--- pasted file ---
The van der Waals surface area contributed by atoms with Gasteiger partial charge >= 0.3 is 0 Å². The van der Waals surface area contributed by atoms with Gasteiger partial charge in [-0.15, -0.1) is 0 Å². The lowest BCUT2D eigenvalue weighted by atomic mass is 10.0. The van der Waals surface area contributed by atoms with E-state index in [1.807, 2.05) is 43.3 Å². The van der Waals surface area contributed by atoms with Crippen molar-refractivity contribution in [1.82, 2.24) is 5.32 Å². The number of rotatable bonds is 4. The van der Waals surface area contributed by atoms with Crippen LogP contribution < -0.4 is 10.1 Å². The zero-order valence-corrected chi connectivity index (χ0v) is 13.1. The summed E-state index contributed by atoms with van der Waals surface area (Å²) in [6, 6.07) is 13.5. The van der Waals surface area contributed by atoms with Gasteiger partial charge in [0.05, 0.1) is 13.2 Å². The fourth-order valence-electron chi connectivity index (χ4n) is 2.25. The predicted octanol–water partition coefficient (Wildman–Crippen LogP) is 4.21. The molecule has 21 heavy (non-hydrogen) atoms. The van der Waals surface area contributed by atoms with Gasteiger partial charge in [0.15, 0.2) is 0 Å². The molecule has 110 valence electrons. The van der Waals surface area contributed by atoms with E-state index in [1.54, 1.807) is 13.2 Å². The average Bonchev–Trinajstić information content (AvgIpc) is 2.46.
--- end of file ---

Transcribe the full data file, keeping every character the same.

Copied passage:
The van der Waals surface area contributed by atoms with Gasteiger partial charge >= 0.3 is 0 Å². The van der Waals surface area contributed by atoms with Gasteiger partial charge in [-0.15, -0.1) is 0 Å². The lowest BCUT2D eigenvalue weighted by atomic mass is 10.0. The van der Waals surface area contributed by atoms with E-state index in [1.807, 2.05) is 43.3 Å². The van der Waals surface area contributed by atoms with Crippen molar-refractivity contribution in [1.82, 2.24) is 5.32 Å². The number of rotatable bonds is 4. The van der Waals surface area contributed by atoms with Crippen LogP contribution < -0.4 is 10.1 Å². The zero-order valence-corrected chi connectivity index (χ0v) is 13.1. The summed E-state index contributed by atoms with van der Waals surface area (Å²) in [6, 6.07) is 13.5. The van der Waals surface area contributed by atoms with Gasteiger partial charge in [0.05, 0.1) is 13.2 Å². The fourth-order valence-electron chi connectivity index (χ4n) is 2.25. The predicted octanol–water partition coefficient (Wildman–Crippen LogP) is 4.21. The molecule has 21 heavy (non-hydrogen) atoms. The van der Waals surface area contributed by atoms with Gasteiger partial charge in [0.15, 0.2) is 0 Å². The molecule has 110 valence electrons. The van der Waals surface area contributed by atoms with E-state index in [1.54, 1.807) is 13.2 Å². The average Bonchev–Trinajstić information content (AvgIpc) is 2.46.